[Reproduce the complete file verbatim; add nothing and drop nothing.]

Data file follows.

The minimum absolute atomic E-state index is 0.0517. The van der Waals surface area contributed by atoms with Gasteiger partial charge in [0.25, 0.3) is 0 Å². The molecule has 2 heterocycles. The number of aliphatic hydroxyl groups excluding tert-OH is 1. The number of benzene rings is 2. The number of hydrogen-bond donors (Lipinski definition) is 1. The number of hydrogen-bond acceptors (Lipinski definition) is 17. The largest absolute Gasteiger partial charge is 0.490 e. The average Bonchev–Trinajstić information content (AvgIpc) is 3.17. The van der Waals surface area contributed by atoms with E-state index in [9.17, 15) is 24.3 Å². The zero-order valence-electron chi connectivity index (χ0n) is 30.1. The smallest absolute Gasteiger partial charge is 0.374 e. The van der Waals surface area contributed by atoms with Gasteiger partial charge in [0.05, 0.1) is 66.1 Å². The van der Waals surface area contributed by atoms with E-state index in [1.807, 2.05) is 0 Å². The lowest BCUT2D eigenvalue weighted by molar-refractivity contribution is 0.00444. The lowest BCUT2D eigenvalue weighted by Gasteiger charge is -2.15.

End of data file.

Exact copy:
The minimum absolute atomic E-state index is 0.0517. The van der Waals surface area contributed by atoms with Gasteiger partial charge in [0.25, 0.3) is 0 Å². The molecule has 2 heterocycles. The number of aliphatic hydroxyl groups excluding tert-OH is 1. The number of benzene rings is 2. The number of hydrogen-bond donors (Lipinski definition) is 1. The number of hydrogen-bond acceptors (Lipinski definition) is 17. The largest absolute Gasteiger partial charge is 0.490 e. The average Bonchev–Trinajstić information content (AvgIpc) is 3.17. The van der Waals surface area contributed by atoms with E-state index in [9.17, 15) is 24.3 Å². The zero-order valence-electron chi connectivity index (χ0n) is 30.1. The smallest absolute Gasteiger partial charge is 0.374 e. The van der Waals surface area contributed by atoms with Gasteiger partial charge in [0.05, 0.1) is 66.1 Å². The van der Waals surface area contributed by atoms with E-state index in [1.807, 2.05) is 0 Å². The lowest BCUT2D eigenvalue weighted by molar-refractivity contribution is 0.00444. The lowest BCUT2D eigenvalue weighted by Gasteiger charge is -2.15.